Sunday, June 13, 2010
On Languages and Herbalism
As with the rules for Retainers, I feel that the rules for languages have an untapped potential and can be extended to make the game richer and more interesting as well as more specifically evocative of the intended atmosphere. I recall paying very little attention to languages when I played D&D, and as a result of that, completely discounting the Intelligence attribute as anything but a guideline for role-playing. I think languages can be a means of introducing a kind of skill system-lite without adding a whole other mechanic.
All characters speak the Low Tongue (i.e. Common) and their alignment tongue, additional languages are granted to characters with high intelligence. Knowing a particular language not only allows a PC to communicate with other speakers of that language and thus have the opportunity to hire them as retainers, it also allows them to access and use particular equipment not available to speakers of other languages. Use of magical or sacred items of equipment requires special cultural knowledge that is unavailable to those that do not speak the appropriate language.
In effect, this allows the imposition of a skill mechanic by welding it onto an already existing and underused mechanic. Languages can provide options beyond those of race and class. I am interested in using languages as a means of utilising resources – treasure – as well as adding an aesthetic component, allowing characters to engage with different aspects of the setting in different ways.
Assuming that languages are generally fairly much ignored except as a means of providing important information to specific players, Intelligence becomes a dump stat, in much the same way as Charisma is a dump stat if retainers and reaction rolls are underutilised.
The Low Tongue: A bastardised version of the imperial tongue mixed with the ancestral languages of the peoples of the northern parts of the Empire. It is the language spoken by the most of the people of the Northern Marches.
Retainers: Peasants, Pilgrims, Poachers etc.
Special Items: Legendary Weapons and Armour, Amulets, Magic rings, caps and cloaks, Potions
The Sacred Imperial Tongue: The language of the Empire of the South and the divine language of the Imperial Church.
Retainers: Imperial Guardsmen, Agents and Priests
Special Items: The Sacred Canon, Clerical scrolls, Ensorcelled weapons of the Empire, Holy Relics
The Old Tongue: The language of barbarian outlanders and of witches and wizards.
Retainers: Heathens, Hermits, Druids, Shamans
Special Items: Magical spellbooks, Talismans, Idols, Druidic Tools, Magical Scrolls
The Language of Wild Beasts:
Retainers: Birds and beasts, Spirits of the Wild
Special Items: Wild Talismans
The Language of Trees:
Retainers: Entities of the Wild Wood
Special Items: Staves, Wands, Herbs
The Language of the Dead:
Retainers: Grave Diggers, Body Snatchers, Death Cultists, The Unquiet Dead
Special Items: Cursed Weapons and Armour of the Dead, Unholy Relics
The Language of Faerie
Retainers: Elves, Dwarfs, Halflings, Faeries
Special Items: Faerie Weapons and Armour, Fey Talismans
Retainers: Vagabonds, Troubadours, Bandits, Tinkers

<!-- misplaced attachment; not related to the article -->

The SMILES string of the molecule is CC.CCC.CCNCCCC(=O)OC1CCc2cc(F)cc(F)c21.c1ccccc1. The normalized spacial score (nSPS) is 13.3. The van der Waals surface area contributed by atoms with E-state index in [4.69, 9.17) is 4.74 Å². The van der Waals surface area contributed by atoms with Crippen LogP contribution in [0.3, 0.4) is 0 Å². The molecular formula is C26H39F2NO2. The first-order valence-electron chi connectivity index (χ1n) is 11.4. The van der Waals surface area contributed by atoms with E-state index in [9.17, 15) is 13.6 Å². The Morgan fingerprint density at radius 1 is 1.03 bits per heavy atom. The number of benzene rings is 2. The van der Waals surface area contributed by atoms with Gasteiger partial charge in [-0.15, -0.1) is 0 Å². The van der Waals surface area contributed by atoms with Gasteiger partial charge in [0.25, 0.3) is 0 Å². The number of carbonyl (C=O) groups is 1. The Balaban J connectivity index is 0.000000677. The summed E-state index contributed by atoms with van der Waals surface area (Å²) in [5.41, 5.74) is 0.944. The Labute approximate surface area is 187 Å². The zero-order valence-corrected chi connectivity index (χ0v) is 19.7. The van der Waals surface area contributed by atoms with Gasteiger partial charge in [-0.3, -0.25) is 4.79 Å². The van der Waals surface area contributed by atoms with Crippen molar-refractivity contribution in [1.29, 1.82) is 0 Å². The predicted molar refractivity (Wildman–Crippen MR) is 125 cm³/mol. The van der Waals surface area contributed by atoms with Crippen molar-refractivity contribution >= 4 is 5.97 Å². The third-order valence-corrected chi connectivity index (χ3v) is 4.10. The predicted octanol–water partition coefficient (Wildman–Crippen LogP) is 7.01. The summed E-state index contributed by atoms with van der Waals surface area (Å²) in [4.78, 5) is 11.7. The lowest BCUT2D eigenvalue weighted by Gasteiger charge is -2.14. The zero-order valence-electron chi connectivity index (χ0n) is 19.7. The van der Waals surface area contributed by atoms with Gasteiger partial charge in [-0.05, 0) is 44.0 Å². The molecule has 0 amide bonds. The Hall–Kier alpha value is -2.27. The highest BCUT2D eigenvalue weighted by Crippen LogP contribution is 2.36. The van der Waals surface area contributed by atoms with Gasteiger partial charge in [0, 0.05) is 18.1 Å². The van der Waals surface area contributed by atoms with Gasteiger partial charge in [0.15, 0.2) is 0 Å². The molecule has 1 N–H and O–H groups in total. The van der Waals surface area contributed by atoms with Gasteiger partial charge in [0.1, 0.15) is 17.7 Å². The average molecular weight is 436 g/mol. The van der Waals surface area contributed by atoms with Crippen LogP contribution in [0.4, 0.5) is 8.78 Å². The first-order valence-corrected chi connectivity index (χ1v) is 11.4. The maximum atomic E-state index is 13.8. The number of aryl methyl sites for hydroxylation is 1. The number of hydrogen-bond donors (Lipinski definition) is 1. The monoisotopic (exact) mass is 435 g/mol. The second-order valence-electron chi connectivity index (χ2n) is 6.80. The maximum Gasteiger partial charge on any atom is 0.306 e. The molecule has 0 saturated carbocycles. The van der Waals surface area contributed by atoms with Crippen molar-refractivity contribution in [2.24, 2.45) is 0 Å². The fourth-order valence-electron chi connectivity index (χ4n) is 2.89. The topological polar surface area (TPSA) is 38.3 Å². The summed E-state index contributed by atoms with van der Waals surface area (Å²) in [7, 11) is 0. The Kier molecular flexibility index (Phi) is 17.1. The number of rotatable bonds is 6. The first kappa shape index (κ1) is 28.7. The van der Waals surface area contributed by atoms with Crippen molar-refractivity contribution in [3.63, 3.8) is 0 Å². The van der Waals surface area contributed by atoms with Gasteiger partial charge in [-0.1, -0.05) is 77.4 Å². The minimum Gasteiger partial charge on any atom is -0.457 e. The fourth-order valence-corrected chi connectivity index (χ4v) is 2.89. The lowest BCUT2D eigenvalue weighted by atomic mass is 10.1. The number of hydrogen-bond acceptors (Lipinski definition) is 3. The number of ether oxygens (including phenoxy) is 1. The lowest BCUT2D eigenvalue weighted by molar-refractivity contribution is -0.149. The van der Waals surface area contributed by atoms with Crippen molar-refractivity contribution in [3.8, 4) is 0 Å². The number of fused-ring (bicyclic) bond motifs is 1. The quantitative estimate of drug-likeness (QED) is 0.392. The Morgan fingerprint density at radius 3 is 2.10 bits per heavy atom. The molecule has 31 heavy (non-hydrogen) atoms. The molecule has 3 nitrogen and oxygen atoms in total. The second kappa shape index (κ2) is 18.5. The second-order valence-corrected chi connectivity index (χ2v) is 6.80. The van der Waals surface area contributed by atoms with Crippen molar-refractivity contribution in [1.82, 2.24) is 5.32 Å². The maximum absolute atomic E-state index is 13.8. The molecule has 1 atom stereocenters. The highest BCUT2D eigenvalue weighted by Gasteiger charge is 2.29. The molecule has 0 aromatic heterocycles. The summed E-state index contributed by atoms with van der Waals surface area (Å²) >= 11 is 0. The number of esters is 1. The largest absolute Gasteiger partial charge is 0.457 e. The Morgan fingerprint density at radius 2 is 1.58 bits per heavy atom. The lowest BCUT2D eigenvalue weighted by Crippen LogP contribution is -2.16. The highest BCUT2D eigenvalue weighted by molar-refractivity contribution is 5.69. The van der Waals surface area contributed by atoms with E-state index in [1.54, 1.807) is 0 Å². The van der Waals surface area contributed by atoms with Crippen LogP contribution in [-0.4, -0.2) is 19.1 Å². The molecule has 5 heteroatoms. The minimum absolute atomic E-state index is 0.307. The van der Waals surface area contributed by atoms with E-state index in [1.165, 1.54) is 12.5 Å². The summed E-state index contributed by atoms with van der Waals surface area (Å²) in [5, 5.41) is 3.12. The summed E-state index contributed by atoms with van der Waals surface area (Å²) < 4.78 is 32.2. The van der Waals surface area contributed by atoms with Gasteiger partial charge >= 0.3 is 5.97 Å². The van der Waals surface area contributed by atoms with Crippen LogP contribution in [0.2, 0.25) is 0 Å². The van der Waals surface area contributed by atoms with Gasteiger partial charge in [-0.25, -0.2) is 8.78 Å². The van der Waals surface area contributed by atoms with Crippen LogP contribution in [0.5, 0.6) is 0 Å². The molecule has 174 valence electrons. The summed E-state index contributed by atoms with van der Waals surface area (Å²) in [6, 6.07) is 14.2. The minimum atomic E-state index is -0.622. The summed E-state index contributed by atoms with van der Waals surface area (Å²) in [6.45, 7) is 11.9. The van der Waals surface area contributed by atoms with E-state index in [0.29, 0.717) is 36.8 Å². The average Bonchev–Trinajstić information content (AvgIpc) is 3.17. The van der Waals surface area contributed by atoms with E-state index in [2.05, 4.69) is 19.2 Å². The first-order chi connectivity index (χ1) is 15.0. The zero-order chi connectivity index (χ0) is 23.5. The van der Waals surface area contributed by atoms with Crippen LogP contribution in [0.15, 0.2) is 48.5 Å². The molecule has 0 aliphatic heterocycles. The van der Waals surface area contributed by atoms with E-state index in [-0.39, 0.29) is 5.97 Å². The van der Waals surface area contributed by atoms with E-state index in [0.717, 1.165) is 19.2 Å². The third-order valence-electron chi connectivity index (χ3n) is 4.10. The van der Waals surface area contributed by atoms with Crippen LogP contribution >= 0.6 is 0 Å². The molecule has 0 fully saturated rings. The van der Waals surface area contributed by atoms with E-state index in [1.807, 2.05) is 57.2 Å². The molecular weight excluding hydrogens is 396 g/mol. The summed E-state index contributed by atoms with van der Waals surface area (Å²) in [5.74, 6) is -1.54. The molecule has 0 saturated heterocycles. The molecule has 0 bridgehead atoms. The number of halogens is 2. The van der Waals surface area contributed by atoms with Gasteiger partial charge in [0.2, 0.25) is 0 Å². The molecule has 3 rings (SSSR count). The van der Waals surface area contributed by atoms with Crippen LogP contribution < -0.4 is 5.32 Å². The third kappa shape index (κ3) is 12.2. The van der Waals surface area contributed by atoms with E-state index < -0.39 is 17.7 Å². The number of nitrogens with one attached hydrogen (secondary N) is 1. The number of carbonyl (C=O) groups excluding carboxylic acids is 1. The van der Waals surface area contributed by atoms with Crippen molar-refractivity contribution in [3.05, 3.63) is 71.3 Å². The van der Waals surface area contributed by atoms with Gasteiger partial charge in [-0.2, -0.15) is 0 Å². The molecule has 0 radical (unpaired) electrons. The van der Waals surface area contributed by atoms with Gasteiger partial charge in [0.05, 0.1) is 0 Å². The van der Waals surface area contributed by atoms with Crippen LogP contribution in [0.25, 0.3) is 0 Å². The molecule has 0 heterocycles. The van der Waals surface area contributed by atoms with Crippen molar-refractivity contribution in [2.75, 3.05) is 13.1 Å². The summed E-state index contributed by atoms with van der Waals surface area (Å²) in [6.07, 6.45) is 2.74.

Special Items: Poisons, Thieves’ tools, Charlatans’ Tricks
Other Languages Might Include: The Trade-Tongue, The Celestial Speech, The Infernal Speech, The Language of the Kingdom-Beyond-the-Sea, The Secret Language of Gnomes, Alchemists’ Cant etc.
I’ve loved the idea of herbalism in rpgs since I played Maelstrom when I was young. It fits especially well with the psychedelic Dung Age vibe I’m trying to achieve and also allows for the introduction of minor magical effects to the toolkit of the Average Joe. The real Middle Ages was full of cultural practices that were attributed with miraculous power (little has changed, really). I want for there to be a spectrum between mundane items and magical items that encompasses herbs, idols, shrines, holy relics and scriptures, alchemical formulae and various other oddments. I do not want to overcomplicate things with extra mechanics for PCs but to open up options available under existing mechanics by introducing campaign-specific items that require knowledge of specific languages to utilise.
Herbs may be found at random, or sought out at the cost of a number of Wandering Monster/Unpleasant Event checks. Uncommon herbs are found 10% of the time after two checks, Rare herbs are found 10% of the time after 4 checks. The DM may adjust frequency of discovery according to discretion.
Bladdervine: +1 Strength, -1 Dexterity for 1d6 turns. Uncommon
Bog Moss: Heals 1d4 hp but stains mouth, teeth and hands, -2 Cha for 1 day. Uncommon
Lanthorn Poppy: Smoker falls into a deep slumber for 2 hours, after which one first-level spell may be recalled. Rare
Sweet Grimblewort: +1 Charisma due to delightful fragrance. Uncommon
Glimmerweed: Infravision to 60’ for 1d4 turn, Character is at -1 to hit in bright light. Rare
Salamander Rush: +1d4 temporary hit points for 1d6 turn, -3 to Wisdom. Uncommon
Fireflower: +2 to dmg for 1 turn but causes 1 dmg. Rare
Yeoman’s Blessing: +1 to missile attacks. Uncommon
Harrow Grass: Detect Invisible for 1d4 turns, PC goes blind for 1d6 turns, 10% chance of being permanent. Rare
Scathe Nettle: Grants a +2 to saving throw vs. poison for 6 turns but causes 1 turn of violent purging during which character is incapacitated. Uncommon